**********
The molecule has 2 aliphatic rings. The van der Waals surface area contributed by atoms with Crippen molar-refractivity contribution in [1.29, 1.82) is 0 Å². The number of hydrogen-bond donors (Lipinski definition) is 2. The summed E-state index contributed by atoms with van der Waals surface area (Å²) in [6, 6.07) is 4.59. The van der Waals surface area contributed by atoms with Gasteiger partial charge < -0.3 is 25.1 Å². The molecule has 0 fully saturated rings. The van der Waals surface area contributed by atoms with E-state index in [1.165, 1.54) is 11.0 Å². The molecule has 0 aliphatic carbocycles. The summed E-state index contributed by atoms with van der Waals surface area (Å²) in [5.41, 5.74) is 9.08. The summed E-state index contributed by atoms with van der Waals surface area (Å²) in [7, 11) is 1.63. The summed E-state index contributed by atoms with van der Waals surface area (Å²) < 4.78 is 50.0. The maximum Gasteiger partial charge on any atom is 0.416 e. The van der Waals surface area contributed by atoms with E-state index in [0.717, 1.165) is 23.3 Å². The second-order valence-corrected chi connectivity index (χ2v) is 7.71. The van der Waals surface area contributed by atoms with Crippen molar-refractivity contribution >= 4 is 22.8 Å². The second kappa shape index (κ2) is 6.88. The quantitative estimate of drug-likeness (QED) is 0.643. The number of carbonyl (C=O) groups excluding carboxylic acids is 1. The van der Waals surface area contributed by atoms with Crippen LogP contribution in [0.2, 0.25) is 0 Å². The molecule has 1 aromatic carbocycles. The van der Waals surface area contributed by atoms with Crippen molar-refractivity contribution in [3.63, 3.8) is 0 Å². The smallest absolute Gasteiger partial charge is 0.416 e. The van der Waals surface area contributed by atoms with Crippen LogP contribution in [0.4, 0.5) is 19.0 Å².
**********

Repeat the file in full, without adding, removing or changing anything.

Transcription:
The molecule has 2 aliphatic rings. The van der Waals surface area contributed by atoms with Crippen molar-refractivity contribution in [1.29, 1.82) is 0 Å². The number of hydrogen-bond donors (Lipinski definition) is 2. The summed E-state index contributed by atoms with van der Waals surface area (Å²) in [6, 6.07) is 4.59. The van der Waals surface area contributed by atoms with Gasteiger partial charge < -0.3 is 25.1 Å². The molecule has 0 fully saturated rings. The van der Waals surface area contributed by atoms with E-state index in [1.165, 1.54) is 11.0 Å². The molecule has 0 aliphatic carbocycles. The summed E-state index contributed by atoms with van der Waals surface area (Å²) in [5.41, 5.74) is 9.08. The summed E-state index contributed by atoms with van der Waals surface area (Å²) in [7, 11) is 1.63. The summed E-state index contributed by atoms with van der Waals surface area (Å²) < 4.78 is 50.0. The maximum Gasteiger partial charge on any atom is 0.416 e. The van der Waals surface area contributed by atoms with E-state index in [0.717, 1.165) is 23.3 Å². The second-order valence-corrected chi connectivity index (χ2v) is 7.71. The van der Waals surface area contributed by atoms with Crippen molar-refractivity contribution >= 4 is 22.8 Å². The second kappa shape index (κ2) is 6.88. The quantitative estimate of drug-likeness (QED) is 0.643. The number of carbonyl (C=O) groups excluding carboxylic acids is 1. The van der Waals surface area contributed by atoms with Crippen LogP contribution in [0.2, 0.25) is 0 Å². The molecule has 1 aromatic carbocycles. The van der Waals surface area contributed by atoms with Crippen molar-refractivity contribution in [3.63, 3.8) is 0 Å². The smallest absolute Gasteiger partial charge is 0.416 e. The van der Waals surface area contributed by atoms with Crippen LogP contribution in [0.4, 0.5) is 19.0 Å².